# centering in mixed effect logistic regression

I am working with a mixed-effect logistic regression with two independents (a and b, dummy coded 0 or 1), which have a fixed effect for a, b and the paired interaction as well as a random effect of M on these three effects:

glmer(dep ~ a+b+a:b + (1 +a+b+a:b |M), data = df, family = binomial)

I found that the random effect of for the a:b interaction is strongly correlated (~.8) with both a and b random slope effects. But - when changing the coding for the independents (say -.5 to .5 instead of 0 and 1) these correlations are reduced dramatically.

Why is this happening? Anyone knows? What will be the correct way to center in a mixed effect regression? Reduce the mean for each score relative to the total mean of the whole data or the mean for the random effect condition (in my case - each level of M)? My guess is the later - but not sure...

Thank you! Nitzan.

The coding you are doing is called effects coding (centering the Dummy coding). The interpretation of the coefficients is different when you use effects coding, which will cause the correlation with the coefficients to change.

This FAQ from UCLA summarizes the problem better than I can

Why use effect coding?

Here’s a good question, why use effect coding instead of dummy coding? If you have several categorical variables in a model it often doesn’t make much difference whether you use effect coding or dummy coding. However, if you have an interaction of two categorical variables then effect coding may provide some benefits. The primary benefit is that you get reasonable estimates of both the main effects and interaction using effect coding. With dummy coding the estimate of the interaction is fine but main effects are not “true” main effects but rather what are called simple effects, i.e., the effect of one variable at one level of the other variable. This is why most analysis of variance programs use some type of effect coding when estimating the various effects in an ANOVA model.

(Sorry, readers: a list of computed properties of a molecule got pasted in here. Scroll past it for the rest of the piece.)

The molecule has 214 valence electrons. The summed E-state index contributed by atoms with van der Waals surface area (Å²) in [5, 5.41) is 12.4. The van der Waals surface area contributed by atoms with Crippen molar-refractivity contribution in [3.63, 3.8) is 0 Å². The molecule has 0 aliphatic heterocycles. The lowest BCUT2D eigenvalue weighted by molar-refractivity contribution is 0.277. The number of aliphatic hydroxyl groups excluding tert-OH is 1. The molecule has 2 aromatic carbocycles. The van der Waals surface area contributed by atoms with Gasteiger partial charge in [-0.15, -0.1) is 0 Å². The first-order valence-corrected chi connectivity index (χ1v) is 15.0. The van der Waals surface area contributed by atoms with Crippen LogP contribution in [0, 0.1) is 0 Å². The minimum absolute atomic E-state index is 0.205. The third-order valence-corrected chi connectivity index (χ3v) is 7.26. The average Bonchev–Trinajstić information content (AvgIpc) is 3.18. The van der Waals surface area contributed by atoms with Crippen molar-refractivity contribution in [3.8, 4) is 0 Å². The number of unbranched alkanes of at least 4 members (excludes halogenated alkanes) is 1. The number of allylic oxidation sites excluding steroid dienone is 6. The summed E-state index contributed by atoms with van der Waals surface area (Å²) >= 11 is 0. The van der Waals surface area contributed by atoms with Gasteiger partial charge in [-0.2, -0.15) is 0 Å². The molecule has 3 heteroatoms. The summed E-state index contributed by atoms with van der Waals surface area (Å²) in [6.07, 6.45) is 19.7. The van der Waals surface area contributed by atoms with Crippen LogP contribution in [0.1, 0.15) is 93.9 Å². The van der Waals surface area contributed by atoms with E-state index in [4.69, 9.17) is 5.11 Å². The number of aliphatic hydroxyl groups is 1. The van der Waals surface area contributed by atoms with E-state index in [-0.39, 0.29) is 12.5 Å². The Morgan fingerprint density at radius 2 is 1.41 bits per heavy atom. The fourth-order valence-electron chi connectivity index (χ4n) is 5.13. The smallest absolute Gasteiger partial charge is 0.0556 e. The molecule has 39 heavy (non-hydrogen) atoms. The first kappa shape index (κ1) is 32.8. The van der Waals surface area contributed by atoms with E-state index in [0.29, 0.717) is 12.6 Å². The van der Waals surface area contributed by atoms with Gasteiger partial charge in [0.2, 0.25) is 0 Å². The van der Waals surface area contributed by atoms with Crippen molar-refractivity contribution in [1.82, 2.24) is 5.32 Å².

In terms of how it can effect correlation, you can look at the interaction for dummy coding vs effects coding.

In dummy coding, the coefficients for Positive Positive condition is for 1*1=1. This will be run in contrast to the coefficients for Negative Negative condition 0*0=0 which is the same as Negative Positive(1*0=0) and Positive Negative (0*1=0).

In Effects coding, the coefficients for Positive Positive 0.5*0.5 = 0.25 and Negative Negative = -0.5*-0.5 = 0.25 will be computed together against the Negative Postive and Positive Negative (-0.5*0.5=0.5*-0.5 = -0.25) conditions.

Since the main effect and interaction coefficients in effects coding are estimating different things than dummy coding (and they are interpreted differently), there is no reason why the correlation would remain the same.

Whether effects coding should be done or not for mixed-effect regression depends on the research intent, which is the same as for regular regression. Effects and dummy coding carry the same information, it's a matter of interpretation that determines which to use.

• @nitzan shahar I edited my answer to address your comment. 1. A linear transformation between the coefficients of dummy and effects coding cannot be made. This means the correlations between the sets of coefficients will not be the same. 2. Deciding on centering is the same for mixed effect regression as regular regression, and depends on the problem – Underminer Jul 17 '18 at 20:56